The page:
Editorials Opinion Our View — 27 June 2013
Editorial: A right and wrong way to do business

Readers will find tales of two different private businesses in our pages this week. One is voluntarily aiding the city in protecting the Chesapeake Bay. The other is — by all accounts — fulfilling our worst fears about the future of affordable housing at Hunting Point.

Tenants of the shoreline complex say Laramar, which bought the property from the Virginia Department of Transportation earlier this year, has begun raising rents and imposing new fees and financial requirements. It’s clear to them that the company’s starting down the path of pricing out residents.

That’s exactly what residents and city officials worried would happen when the state agency announced it had found a willing buyer back in the fall.

At the time, Deputy City Manager Mark Jinks admitted there was little likelihood that the property would remain a much-needed bastion of market-rate affordable housing in Alexandria. But he, and others, committed to working with the new owner to minimize the damage to the city’s dwindling supply of low cost units.

We’re realistic. We understand Laramar is under no legal obligation to provide affordable housing or keep rents inexpensive. It’s a business, and we imagine the company bought the property looking for a profit.

Hunting Point enjoys easy access to the George Washington Memorial Parkway, is within walking distance of the heart of Old Town and overlooks the Potomac. It’s an obvious moneymaker for anyone willing to invest in repairs and upgrades.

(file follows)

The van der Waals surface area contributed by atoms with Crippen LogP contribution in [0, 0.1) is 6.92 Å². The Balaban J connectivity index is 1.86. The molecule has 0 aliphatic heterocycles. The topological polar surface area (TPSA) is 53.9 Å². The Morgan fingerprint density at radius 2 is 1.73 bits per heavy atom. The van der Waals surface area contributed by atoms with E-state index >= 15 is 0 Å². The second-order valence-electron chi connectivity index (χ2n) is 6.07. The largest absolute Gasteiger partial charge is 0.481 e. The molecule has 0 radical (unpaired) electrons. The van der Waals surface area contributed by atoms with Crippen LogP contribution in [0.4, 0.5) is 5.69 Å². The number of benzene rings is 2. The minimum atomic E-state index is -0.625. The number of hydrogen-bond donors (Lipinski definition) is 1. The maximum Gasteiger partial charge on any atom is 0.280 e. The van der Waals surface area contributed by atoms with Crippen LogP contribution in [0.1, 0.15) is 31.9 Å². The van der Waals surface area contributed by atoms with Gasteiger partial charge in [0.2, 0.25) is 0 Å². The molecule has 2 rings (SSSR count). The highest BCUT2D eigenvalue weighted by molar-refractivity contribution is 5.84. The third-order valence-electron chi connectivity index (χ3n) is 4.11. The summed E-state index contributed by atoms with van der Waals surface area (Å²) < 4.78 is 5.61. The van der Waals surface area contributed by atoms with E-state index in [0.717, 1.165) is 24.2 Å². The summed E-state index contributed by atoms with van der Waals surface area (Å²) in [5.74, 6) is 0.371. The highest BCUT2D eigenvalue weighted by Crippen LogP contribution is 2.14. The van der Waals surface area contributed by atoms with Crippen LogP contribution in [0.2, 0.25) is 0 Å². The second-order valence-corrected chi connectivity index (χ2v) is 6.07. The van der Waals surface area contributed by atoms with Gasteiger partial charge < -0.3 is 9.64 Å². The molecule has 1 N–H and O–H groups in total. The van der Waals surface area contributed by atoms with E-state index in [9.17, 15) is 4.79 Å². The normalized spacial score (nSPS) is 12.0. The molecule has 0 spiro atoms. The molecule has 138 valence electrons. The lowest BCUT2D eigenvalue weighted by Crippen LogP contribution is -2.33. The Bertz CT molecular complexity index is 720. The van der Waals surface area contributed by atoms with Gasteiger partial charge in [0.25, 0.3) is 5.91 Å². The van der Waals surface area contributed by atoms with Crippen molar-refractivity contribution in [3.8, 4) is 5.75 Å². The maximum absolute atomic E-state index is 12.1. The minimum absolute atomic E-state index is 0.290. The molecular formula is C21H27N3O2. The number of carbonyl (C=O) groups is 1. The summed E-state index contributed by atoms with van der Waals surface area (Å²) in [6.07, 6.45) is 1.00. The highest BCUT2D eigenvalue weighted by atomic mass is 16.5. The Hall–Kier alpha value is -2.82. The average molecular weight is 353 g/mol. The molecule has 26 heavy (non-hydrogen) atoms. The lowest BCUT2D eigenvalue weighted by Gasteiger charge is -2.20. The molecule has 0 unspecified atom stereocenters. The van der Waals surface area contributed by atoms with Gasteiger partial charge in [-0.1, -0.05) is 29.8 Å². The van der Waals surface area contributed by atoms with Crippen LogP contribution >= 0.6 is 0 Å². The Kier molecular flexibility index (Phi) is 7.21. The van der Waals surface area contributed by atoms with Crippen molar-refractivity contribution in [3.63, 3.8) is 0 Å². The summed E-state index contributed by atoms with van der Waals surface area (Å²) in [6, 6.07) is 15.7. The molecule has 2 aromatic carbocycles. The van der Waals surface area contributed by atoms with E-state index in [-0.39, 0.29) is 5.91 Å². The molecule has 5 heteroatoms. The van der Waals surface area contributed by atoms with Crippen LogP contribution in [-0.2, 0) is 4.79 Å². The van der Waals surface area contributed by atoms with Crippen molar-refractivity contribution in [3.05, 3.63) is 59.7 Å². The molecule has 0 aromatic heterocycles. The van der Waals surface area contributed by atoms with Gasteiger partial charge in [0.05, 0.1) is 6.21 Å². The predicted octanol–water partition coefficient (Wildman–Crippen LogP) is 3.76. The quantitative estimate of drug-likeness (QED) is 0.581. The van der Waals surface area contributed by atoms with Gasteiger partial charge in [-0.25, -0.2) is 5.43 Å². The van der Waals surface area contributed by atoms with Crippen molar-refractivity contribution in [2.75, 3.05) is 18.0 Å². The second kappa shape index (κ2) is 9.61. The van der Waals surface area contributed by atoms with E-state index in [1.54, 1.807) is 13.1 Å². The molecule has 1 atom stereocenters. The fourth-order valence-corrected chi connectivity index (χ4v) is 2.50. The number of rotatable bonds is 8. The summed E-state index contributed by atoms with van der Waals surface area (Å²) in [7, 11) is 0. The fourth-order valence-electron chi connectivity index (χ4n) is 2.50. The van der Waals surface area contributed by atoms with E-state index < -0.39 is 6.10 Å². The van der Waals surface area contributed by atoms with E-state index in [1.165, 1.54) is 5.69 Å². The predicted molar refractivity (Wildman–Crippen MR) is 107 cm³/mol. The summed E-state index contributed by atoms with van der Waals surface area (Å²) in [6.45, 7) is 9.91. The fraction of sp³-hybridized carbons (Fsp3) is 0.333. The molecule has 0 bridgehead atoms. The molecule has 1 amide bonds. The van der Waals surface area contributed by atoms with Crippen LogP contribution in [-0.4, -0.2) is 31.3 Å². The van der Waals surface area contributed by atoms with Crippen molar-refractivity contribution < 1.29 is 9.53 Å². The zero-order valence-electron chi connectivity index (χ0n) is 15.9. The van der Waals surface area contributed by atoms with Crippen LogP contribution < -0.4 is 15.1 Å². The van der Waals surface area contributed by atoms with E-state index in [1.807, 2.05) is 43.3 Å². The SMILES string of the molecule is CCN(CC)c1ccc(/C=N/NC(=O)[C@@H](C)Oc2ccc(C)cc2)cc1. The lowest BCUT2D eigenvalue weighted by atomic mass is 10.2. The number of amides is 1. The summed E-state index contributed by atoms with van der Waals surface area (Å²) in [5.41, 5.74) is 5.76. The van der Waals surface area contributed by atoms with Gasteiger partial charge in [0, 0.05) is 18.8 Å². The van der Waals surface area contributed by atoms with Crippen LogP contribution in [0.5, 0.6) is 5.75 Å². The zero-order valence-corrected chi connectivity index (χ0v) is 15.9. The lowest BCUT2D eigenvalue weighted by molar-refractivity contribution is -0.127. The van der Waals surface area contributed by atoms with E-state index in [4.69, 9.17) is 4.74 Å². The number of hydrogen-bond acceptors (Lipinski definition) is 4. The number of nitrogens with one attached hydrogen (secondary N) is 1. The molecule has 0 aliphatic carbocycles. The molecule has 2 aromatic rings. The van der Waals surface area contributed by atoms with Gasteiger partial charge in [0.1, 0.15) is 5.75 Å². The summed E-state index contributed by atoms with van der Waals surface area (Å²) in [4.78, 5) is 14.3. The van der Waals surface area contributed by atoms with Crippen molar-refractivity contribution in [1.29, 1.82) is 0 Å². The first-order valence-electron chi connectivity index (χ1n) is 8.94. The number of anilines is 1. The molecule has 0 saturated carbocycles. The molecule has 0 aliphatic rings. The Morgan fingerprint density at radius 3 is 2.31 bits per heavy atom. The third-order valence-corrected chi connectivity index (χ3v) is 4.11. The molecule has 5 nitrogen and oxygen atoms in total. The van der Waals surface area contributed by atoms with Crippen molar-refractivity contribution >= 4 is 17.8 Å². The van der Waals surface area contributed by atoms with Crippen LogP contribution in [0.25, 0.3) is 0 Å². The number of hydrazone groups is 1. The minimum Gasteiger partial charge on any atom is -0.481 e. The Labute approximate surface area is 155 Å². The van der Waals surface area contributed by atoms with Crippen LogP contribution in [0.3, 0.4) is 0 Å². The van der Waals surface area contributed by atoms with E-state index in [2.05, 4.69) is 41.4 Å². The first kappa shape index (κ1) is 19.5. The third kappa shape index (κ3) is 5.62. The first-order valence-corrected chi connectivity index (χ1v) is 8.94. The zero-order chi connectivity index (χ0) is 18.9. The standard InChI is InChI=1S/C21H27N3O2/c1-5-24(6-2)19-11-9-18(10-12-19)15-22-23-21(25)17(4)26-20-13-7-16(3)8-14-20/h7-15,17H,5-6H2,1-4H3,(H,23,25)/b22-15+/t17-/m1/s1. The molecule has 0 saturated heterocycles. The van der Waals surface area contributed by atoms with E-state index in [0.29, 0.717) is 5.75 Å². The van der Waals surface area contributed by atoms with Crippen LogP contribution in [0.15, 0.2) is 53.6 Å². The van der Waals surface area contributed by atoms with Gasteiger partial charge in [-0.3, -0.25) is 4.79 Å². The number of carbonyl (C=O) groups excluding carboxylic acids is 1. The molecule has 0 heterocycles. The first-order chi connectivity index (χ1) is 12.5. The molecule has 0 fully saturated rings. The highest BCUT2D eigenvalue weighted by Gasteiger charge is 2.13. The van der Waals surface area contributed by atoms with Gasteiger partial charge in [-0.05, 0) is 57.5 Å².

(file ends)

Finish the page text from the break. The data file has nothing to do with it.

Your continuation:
But by choosing to do business in Alexandria, we consider Laramar under a moral obligation to do right by the city’s residents. And residents — whether they live at Hunting Point or not — value affordable housing. They would like to see their diverse mix of neighbors stay in this vibrant city.

Laramar is no stranger to the community as it owns and operates Bennington Crossing along North Armistead Street. So the shared interest in affordable housing from residents and officials shouldn’t come as a surprise.

We urge Laramar to address tenant concerns, which are many, and commit to keeping at least a portion of the complex affordable moving forward.

By contrast, Paradigm Development Co.’s plans for construction in the Hoffman Town Center include a pond that will prove aesthetically pleasing and also will help the city manage potentially polluted stormwater headed for the Chesapeake Bay. Not only will the company build the pond, but it also will pay for the watering hole’s maintenance.

It seems like Laramar could take a hint from Paradigm and put a little thought into what it could do for Alexandria’s residents as well as itself.

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(1) Reader Comment

  1. Laramar does not own Bennington Crossings. It use to, but sold it to JBG in May. Laramar is notorious for not addressing tenents concerns. They are a business, so of course they would not care about keeping rent low to appease residents. Supply vs demand, if people will pay high end prices then that’s what they will charge. No one confronts Rolex about their less than affordable watch prices. People have the choice not to live there. Yes, it might phase out lower income residents, but we can’t expect owners to knowingly accept less profit. Yes I am one of those who could not afford that rent.

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